In what way did the postmaster try to entertain himself in Ulapur? Did Ulapur offer him good opportunities to pursue his hobbies?

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An urbane, sophisticated, and civilized man, the postmaster is completely out of his depth in the remote backwater of Ulapur. This is a place where people have no leisure and therefore no time to pursue any of the hobbies in which the postmaster would normally indulge back in Calcutta. And besides, the postmaster is insistent that in this part of the world, there are hardly any desirable companions for decent folk like himself.

The postmaster has a lot of free time to spare in his new role. This gives him the chance to try his hand at writing poetry. Unfortunately, although Ulapur is undoubtedly a very beautiful place in many respects, with its fluttering bamboo leaves and its majestic clouds, it cannot provide the postmaster with much in the way of poetic inspiration. He finds the place so singularly unpleasant that he even wishes that some genie would come and sweep away all the trees and replace them with tarmacked roads.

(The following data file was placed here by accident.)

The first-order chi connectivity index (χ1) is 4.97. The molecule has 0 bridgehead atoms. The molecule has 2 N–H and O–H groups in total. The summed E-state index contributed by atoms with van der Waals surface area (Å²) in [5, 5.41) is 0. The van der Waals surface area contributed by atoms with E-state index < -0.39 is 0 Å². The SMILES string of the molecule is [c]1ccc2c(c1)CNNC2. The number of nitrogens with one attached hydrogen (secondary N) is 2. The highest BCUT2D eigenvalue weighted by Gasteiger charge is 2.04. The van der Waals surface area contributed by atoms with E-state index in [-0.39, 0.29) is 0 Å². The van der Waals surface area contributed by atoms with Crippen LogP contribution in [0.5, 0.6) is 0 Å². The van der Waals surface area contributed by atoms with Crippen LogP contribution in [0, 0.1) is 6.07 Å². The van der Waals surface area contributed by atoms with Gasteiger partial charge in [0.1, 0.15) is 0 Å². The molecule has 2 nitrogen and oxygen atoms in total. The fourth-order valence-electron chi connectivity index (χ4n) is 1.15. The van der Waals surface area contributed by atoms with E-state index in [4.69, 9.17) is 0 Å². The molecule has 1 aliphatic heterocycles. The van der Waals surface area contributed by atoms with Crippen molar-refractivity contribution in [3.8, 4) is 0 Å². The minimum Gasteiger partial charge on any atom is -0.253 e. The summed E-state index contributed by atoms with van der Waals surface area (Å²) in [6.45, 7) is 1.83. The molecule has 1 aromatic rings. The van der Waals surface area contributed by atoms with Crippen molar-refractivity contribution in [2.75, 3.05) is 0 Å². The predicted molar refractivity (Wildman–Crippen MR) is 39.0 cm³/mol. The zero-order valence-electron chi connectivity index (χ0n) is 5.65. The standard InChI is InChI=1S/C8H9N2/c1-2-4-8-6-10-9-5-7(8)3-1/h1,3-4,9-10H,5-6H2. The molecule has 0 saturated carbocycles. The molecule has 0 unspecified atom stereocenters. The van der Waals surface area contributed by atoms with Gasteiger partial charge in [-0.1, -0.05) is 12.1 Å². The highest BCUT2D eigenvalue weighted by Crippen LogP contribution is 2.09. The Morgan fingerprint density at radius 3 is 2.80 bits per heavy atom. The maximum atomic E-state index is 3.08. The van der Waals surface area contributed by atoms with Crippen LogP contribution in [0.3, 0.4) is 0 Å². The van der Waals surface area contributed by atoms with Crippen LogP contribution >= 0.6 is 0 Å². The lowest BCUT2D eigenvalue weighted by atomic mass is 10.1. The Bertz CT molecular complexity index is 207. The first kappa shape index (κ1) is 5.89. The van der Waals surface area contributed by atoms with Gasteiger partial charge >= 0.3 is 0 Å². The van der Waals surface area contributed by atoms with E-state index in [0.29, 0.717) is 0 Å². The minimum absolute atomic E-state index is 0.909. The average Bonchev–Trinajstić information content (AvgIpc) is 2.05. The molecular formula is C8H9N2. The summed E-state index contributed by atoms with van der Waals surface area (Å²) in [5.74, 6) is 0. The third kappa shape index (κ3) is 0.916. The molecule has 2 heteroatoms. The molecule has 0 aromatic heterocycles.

As it's impossible to write poetry in such an unpromising environment, the postmaster spends most of his ample free time teaching his unofficial servant, the orphan girl Ratan, how to read. Ratan makes considerable progress in her studies in a relatively short space of time, but it is not enough to convince the postmaster that he's better off staying in Ulapur instead of returning home to Calcutta.

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